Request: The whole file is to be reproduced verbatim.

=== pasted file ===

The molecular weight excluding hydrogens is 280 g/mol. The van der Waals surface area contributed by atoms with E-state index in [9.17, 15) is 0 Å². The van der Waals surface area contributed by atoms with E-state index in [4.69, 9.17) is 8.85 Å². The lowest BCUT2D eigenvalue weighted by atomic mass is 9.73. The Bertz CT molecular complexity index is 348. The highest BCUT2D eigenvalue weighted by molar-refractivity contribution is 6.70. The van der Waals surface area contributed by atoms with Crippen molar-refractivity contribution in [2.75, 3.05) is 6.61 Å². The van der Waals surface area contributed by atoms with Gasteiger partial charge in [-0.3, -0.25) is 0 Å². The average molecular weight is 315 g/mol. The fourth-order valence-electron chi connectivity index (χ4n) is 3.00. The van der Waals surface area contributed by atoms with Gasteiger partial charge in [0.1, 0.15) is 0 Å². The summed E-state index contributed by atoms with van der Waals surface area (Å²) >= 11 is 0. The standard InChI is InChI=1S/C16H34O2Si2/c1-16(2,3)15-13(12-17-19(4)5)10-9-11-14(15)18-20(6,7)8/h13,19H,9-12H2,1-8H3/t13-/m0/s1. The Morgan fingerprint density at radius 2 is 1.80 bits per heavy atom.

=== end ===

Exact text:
The molecular weight excluding hydrogens is 280 g/mol. The van der Waals surface area contributed by atoms with E-state index in [9.17, 15) is 0 Å². The van der Waals surface area contributed by atoms with E-state index in [4.69, 9.17) is 8.85 Å². The lowest BCUT2D eigenvalue weighted by atomic mass is 9.73. The Bertz CT molecular complexity index is 348. The highest BCUT2D eigenvalue weighted by molar-refractivity contribution is 6.70. The van der Waals surface area contributed by atoms with Crippen molar-refractivity contribution in [2.75, 3.05) is 6.61 Å². The van der Waals surface area contributed by atoms with Gasteiger partial charge in [-0.3, -0.25) is 0 Å². The average molecular weight is 315 g/mol. The fourth-order valence-electron chi connectivity index (χ4n) is 3.00. The van der Waals surface area contributed by atoms with Gasteiger partial charge in [0.1, 0.15) is 0 Å². The summed E-state index contributed by atoms with van der Waals surface area (Å²) >= 11 is 0. The standard InChI is InChI=1S/C16H34O2Si2/c1-16(2,3)15-13(12-17-19(4)5)10-9-11-14(15)18-20(6,7)8/h13,19H,9-12H2,1-8H3/t13-/m0/s1. The Morgan fingerprint density at radius 2 is 1.80 bits per heavy atom.